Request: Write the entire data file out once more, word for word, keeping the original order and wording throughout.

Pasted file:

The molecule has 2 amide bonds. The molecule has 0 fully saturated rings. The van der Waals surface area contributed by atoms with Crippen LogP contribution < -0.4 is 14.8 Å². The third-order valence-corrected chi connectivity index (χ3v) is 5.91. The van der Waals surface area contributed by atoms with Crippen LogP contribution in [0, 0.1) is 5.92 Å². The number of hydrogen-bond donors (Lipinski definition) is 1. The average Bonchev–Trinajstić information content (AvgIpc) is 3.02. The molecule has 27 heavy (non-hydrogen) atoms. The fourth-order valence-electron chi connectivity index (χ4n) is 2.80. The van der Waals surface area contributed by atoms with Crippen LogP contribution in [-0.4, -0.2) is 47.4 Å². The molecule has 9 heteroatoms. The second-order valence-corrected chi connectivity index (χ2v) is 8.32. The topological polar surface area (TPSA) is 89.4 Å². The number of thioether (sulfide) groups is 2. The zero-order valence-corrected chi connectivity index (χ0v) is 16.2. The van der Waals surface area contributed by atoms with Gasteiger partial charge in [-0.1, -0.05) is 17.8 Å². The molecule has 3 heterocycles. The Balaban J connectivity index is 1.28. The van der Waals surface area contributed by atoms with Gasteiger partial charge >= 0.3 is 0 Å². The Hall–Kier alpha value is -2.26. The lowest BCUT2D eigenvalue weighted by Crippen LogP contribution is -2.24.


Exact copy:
The molecule has 2 amide bonds. The molecule has 0 fully saturated rings. The van der Waals surface area contributed by atoms with Crippen LogP contribution < -0.4 is 14.8 Å². The third-order valence-corrected chi connectivity index (χ3v) is 5.91. The van der Waals surface area contributed by atoms with Crippen LogP contribution in [0, 0.1) is 5.92 Å². The number of hydrogen-bond donors (Lipinski definition) is 1. The average Bonchev–Trinajstić information content (AvgIpc) is 3.02. The molecule has 27 heavy (non-hydrogen) atoms. The fourth-order valence-electron chi connectivity index (χ4n) is 2.80. The van der Waals surface area contributed by atoms with Crippen LogP contribution in [-0.4, -0.2) is 47.4 Å². The molecule has 9 heteroatoms. The second-order valence-corrected chi connectivity index (χ2v) is 8.32. The topological polar surface area (TPSA) is 89.4 Å². The number of thioether (sulfide) groups is 2. The zero-order valence-corrected chi connectivity index (χ0v) is 16.2. The van der Waals surface area contributed by atoms with Gasteiger partial charge in [-0.1, -0.05) is 17.8 Å². The molecule has 3 heterocycles. The Balaban J connectivity index is 1.28. The van der Waals surface area contributed by atoms with Gasteiger partial charge >= 0.3 is 0 Å². The Hall–Kier alpha value is -2.26. The lowest BCUT2D eigenvalue weighted by Crippen LogP contribution is -2.24.